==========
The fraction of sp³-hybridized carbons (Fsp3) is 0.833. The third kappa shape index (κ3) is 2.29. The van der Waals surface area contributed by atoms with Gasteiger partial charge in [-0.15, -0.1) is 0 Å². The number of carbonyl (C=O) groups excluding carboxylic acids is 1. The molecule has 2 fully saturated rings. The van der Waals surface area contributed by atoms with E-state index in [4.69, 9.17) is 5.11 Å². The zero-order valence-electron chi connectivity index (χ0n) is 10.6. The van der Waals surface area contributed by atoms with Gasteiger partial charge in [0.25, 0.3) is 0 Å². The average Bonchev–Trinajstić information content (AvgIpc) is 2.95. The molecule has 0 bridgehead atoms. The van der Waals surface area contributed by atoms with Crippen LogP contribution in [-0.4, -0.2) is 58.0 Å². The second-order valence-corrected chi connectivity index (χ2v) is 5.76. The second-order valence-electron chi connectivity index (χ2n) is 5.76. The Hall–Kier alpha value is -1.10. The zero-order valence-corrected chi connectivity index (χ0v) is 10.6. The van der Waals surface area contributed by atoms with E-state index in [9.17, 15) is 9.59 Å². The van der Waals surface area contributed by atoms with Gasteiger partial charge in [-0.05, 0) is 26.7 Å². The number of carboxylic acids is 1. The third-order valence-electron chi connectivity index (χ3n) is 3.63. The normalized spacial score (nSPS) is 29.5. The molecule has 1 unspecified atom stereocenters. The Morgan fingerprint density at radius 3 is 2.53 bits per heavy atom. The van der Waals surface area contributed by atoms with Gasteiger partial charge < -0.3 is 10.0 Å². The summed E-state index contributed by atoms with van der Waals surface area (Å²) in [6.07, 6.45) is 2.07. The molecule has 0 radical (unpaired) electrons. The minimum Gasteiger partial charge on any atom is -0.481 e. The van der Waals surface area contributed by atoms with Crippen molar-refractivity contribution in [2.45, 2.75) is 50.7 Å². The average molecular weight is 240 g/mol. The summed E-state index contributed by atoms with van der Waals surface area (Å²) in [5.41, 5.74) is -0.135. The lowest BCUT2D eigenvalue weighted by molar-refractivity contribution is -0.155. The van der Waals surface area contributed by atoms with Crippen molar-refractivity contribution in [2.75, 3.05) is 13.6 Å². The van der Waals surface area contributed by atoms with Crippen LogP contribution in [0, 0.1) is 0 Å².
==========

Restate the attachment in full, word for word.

The fraction of sp³-hybridized carbons (Fsp3) is 0.833. The third kappa shape index (κ3) is 2.29. The van der Waals surface area contributed by atoms with Gasteiger partial charge in [-0.15, -0.1) is 0 Å². The number of carbonyl (C=O) groups excluding carboxylic acids is 1. The molecule has 2 fully saturated rings. The van der Waals surface area contributed by atoms with E-state index in [4.69, 9.17) is 5.11 Å². The zero-order valence-electron chi connectivity index (χ0n) is 10.6. The van der Waals surface area contributed by atoms with Gasteiger partial charge in [0.25, 0.3) is 0 Å². The average Bonchev–Trinajstić information content (AvgIpc) is 2.95. The molecule has 0 bridgehead atoms. The van der Waals surface area contributed by atoms with Crippen LogP contribution in [-0.4, -0.2) is 58.0 Å². The second-order valence-corrected chi connectivity index (χ2v) is 5.76. The second-order valence-electron chi connectivity index (χ2n) is 5.76. The Hall–Kier alpha value is -1.10. The zero-order valence-corrected chi connectivity index (χ0v) is 10.6. The van der Waals surface area contributed by atoms with E-state index in [9.17, 15) is 9.59 Å². The van der Waals surface area contributed by atoms with Gasteiger partial charge in [-0.05, 0) is 26.7 Å². The number of carboxylic acids is 1. The third-order valence-electron chi connectivity index (χ3n) is 3.63. The normalized spacial score (nSPS) is 29.5. The molecule has 1 unspecified atom stereocenters. The Morgan fingerprint density at radius 3 is 2.53 bits per heavy atom. The van der Waals surface area contributed by atoms with Gasteiger partial charge < -0.3 is 10.0 Å². The summed E-state index contributed by atoms with van der Waals surface area (Å²) in [6.07, 6.45) is 2.07. The molecule has 0 radical (unpaired) electrons. The minimum Gasteiger partial charge on any atom is -0.481 e. The van der Waals surface area contributed by atoms with Crippen molar-refractivity contribution in [2.45, 2.75) is 50.7 Å². The average molecular weight is 240 g/mol. The summed E-state index contributed by atoms with van der Waals surface area (Å²) in [5.41, 5.74) is -0.135. The lowest BCUT2D eigenvalue weighted by molar-refractivity contribution is -0.155. The van der Waals surface area contributed by atoms with Crippen molar-refractivity contribution in [2.75, 3.05) is 13.6 Å². The van der Waals surface area contributed by atoms with Crippen LogP contribution in [0, 0.1) is 0 Å².